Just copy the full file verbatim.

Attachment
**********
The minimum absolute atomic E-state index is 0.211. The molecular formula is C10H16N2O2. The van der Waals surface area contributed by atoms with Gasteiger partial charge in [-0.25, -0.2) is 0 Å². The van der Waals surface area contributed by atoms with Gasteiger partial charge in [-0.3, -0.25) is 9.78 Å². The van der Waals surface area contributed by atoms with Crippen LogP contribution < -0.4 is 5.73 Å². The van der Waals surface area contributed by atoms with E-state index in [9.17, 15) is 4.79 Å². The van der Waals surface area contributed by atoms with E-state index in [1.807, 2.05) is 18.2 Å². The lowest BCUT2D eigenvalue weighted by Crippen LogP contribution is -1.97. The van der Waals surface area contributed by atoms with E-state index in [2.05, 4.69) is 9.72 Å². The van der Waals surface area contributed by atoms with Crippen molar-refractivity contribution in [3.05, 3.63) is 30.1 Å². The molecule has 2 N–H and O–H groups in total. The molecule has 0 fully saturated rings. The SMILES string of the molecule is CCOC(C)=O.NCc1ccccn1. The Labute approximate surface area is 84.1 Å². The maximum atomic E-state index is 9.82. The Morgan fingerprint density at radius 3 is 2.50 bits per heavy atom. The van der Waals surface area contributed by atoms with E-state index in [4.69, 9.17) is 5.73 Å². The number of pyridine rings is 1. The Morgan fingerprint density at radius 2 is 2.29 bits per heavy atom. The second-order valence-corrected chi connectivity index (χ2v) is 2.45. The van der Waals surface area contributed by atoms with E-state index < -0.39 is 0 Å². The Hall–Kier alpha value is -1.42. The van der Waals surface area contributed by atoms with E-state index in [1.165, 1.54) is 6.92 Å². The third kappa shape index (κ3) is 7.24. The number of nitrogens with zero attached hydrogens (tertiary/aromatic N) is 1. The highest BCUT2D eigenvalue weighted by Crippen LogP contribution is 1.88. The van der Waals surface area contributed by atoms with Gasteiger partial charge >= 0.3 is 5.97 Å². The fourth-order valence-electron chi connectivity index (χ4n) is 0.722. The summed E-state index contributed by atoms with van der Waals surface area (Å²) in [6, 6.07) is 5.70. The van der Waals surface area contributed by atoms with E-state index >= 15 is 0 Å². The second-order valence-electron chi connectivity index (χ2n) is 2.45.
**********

The minimum absolute atomic E-state index is 0.211. The molecular formula is C10H16N2O2. The van der Waals surface area contributed by atoms with Gasteiger partial charge in [-0.25, -0.2) is 0 Å². The van der Waals surface area contributed by atoms with Gasteiger partial charge in [-0.3, -0.25) is 9.78 Å². The van der Waals surface area contributed by atoms with Crippen LogP contribution < -0.4 is 5.73 Å². The van der Waals surface area contributed by atoms with E-state index in [9.17, 15) is 4.79 Å². The van der Waals surface area contributed by atoms with E-state index in [1.807, 2.05) is 18.2 Å². The lowest BCUT2D eigenvalue weighted by Crippen LogP contribution is -1.97. The van der Waals surface area contributed by atoms with E-state index in [2.05, 4.69) is 9.72 Å². The van der Waals surface area contributed by atoms with Crippen molar-refractivity contribution in [3.05, 3.63) is 30.1 Å². The molecule has 2 N–H and O–H groups in total. The molecule has 0 fully saturated rings. The SMILES string of the molecule is CCOC(C)=O.NCc1ccccn1. The Labute approximate surface area is 84.1 Å². The maximum atomic E-state index is 9.82. The Morgan fingerprint density at radius 3 is 2.50 bits per heavy atom. The van der Waals surface area contributed by atoms with E-state index in [4.69, 9.17) is 5.73 Å². The number of pyridine rings is 1. The Morgan fingerprint density at radius 2 is 2.29 bits per heavy atom. The second-order valence-corrected chi connectivity index (χ2v) is 2.45. The van der Waals surface area contributed by atoms with E-state index < -0.39 is 0 Å². The Hall–Kier alpha value is -1.42. The van der Waals surface area contributed by atoms with E-state index in [1.165, 1.54) is 6.92 Å². The third kappa shape index (κ3) is 7.24. The number of nitrogens with zero attached hydrogens (tertiary/aromatic N) is 1. The highest BCUT2D eigenvalue weighted by Crippen LogP contribution is 1.88. The van der Waals surface area contributed by atoms with Gasteiger partial charge >= 0.3 is 5.97 Å². The fourth-order valence-electron chi connectivity index (χ4n) is 0.722. The summed E-state index contributed by atoms with van der Waals surface area (Å²) in [6, 6.07) is 5.70. The van der Waals surface area contributed by atoms with E-state index >= 15 is 0 Å². The second-order valence-electron chi connectivity index (χ2n) is 2.45.